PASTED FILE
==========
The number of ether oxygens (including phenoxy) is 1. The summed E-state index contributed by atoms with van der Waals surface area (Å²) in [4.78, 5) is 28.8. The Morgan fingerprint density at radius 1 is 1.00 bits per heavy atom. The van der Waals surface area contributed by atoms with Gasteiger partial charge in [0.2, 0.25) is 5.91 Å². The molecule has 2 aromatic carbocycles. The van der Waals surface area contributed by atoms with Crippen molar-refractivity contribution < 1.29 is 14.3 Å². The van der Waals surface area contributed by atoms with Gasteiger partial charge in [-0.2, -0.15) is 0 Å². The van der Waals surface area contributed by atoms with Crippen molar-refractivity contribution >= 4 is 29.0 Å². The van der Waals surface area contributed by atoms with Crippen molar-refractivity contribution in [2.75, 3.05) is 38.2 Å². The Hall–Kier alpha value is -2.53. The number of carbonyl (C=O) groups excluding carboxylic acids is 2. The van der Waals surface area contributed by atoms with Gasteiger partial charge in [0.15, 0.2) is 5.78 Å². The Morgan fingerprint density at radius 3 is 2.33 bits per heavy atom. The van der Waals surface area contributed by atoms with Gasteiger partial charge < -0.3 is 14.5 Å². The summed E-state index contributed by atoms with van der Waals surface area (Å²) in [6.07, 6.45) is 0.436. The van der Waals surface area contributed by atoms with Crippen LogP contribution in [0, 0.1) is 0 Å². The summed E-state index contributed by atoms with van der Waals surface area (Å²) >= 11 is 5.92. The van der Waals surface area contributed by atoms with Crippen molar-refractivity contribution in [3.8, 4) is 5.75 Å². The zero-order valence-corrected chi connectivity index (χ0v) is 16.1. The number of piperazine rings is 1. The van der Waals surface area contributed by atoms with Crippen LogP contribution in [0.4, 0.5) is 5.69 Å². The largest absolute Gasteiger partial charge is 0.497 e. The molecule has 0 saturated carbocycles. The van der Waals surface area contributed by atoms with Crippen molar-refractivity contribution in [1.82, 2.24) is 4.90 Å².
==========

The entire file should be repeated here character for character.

The number of ether oxygens (including phenoxy) is 1. The summed E-state index contributed by atoms with van der Waals surface area (Å²) in [4.78, 5) is 28.8. The Morgan fingerprint density at radius 1 is 1.00 bits per heavy atom. The van der Waals surface area contributed by atoms with Gasteiger partial charge in [0.2, 0.25) is 5.91 Å². The molecule has 2 aromatic carbocycles. The van der Waals surface area contributed by atoms with Crippen molar-refractivity contribution < 1.29 is 14.3 Å². The van der Waals surface area contributed by atoms with Gasteiger partial charge in [-0.2, -0.15) is 0 Å². The van der Waals surface area contributed by atoms with Crippen molar-refractivity contribution >= 4 is 29.0 Å². The van der Waals surface area contributed by atoms with Crippen molar-refractivity contribution in [2.75, 3.05) is 38.2 Å². The Hall–Kier alpha value is -2.53. The number of carbonyl (C=O) groups excluding carboxylic acids is 2. The van der Waals surface area contributed by atoms with Gasteiger partial charge in [0.15, 0.2) is 5.78 Å². The Morgan fingerprint density at radius 3 is 2.33 bits per heavy atom. The van der Waals surface area contributed by atoms with Gasteiger partial charge < -0.3 is 14.5 Å². The summed E-state index contributed by atoms with van der Waals surface area (Å²) in [6.07, 6.45) is 0.436. The van der Waals surface area contributed by atoms with Crippen LogP contribution in [0, 0.1) is 0 Å². The summed E-state index contributed by atoms with van der Waals surface area (Å²) >= 11 is 5.92. The van der Waals surface area contributed by atoms with Crippen molar-refractivity contribution in [3.8, 4) is 5.75 Å². The zero-order valence-corrected chi connectivity index (χ0v) is 16.1. The number of piperazine rings is 1. The van der Waals surface area contributed by atoms with Crippen LogP contribution in [0.4, 0.5) is 5.69 Å². The largest absolute Gasteiger partial charge is 0.497 e. The molecule has 0 saturated carbocycles. The van der Waals surface area contributed by atoms with Crippen molar-refractivity contribution in [1.82, 2.24) is 4.90 Å².